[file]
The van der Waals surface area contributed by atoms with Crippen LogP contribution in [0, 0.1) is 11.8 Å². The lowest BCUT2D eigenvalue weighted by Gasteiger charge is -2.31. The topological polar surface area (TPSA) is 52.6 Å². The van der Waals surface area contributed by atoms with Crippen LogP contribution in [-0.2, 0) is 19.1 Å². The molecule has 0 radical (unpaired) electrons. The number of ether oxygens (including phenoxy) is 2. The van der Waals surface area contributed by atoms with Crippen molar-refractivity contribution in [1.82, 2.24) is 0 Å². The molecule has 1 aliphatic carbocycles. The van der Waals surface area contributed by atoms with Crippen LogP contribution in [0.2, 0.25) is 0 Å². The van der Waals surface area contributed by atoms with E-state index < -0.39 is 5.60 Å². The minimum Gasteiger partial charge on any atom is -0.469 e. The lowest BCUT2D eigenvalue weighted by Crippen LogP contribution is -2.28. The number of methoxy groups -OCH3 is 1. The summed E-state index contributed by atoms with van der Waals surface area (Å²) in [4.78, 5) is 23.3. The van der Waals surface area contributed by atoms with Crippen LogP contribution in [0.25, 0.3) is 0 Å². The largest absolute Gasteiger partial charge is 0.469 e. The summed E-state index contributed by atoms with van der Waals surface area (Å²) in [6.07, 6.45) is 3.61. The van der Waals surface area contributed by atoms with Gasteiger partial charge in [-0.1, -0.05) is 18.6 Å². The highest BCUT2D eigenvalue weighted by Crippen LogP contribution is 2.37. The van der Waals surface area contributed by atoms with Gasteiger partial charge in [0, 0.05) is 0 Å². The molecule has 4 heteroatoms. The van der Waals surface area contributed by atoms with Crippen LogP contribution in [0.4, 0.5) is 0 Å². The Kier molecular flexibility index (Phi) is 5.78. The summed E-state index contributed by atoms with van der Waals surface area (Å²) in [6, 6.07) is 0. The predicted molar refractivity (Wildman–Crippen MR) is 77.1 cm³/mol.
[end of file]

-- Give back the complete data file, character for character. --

The van der Waals surface area contributed by atoms with Crippen LogP contribution in [0, 0.1) is 11.8 Å². The lowest BCUT2D eigenvalue weighted by Gasteiger charge is -2.31. The topological polar surface area (TPSA) is 52.6 Å². The van der Waals surface area contributed by atoms with Crippen LogP contribution in [-0.2, 0) is 19.1 Å². The molecule has 0 radical (unpaired) electrons. The number of ether oxygens (including phenoxy) is 2. The van der Waals surface area contributed by atoms with Crippen molar-refractivity contribution in [1.82, 2.24) is 0 Å². The molecule has 1 aliphatic carbocycles. The van der Waals surface area contributed by atoms with Crippen LogP contribution in [0.2, 0.25) is 0 Å². The van der Waals surface area contributed by atoms with E-state index < -0.39 is 5.60 Å². The minimum Gasteiger partial charge on any atom is -0.469 e. The lowest BCUT2D eigenvalue weighted by Crippen LogP contribution is -2.28. The number of methoxy groups -OCH3 is 1. The summed E-state index contributed by atoms with van der Waals surface area (Å²) in [4.78, 5) is 23.3. The van der Waals surface area contributed by atoms with Crippen LogP contribution in [0.25, 0.3) is 0 Å². The largest absolute Gasteiger partial charge is 0.469 e. The summed E-state index contributed by atoms with van der Waals surface area (Å²) in [6.07, 6.45) is 3.61. The van der Waals surface area contributed by atoms with Gasteiger partial charge in [-0.1, -0.05) is 18.6 Å². The highest BCUT2D eigenvalue weighted by Crippen LogP contribution is 2.37. The van der Waals surface area contributed by atoms with Gasteiger partial charge in [0, 0.05) is 0 Å². The molecule has 4 heteroatoms. The van der Waals surface area contributed by atoms with Crippen LogP contribution in [0.4, 0.5) is 0 Å². The Kier molecular flexibility index (Phi) is 5.78. The summed E-state index contributed by atoms with van der Waals surface area (Å²) in [6, 6.07) is 0. The predicted molar refractivity (Wildman–Crippen MR) is 77.1 cm³/mol.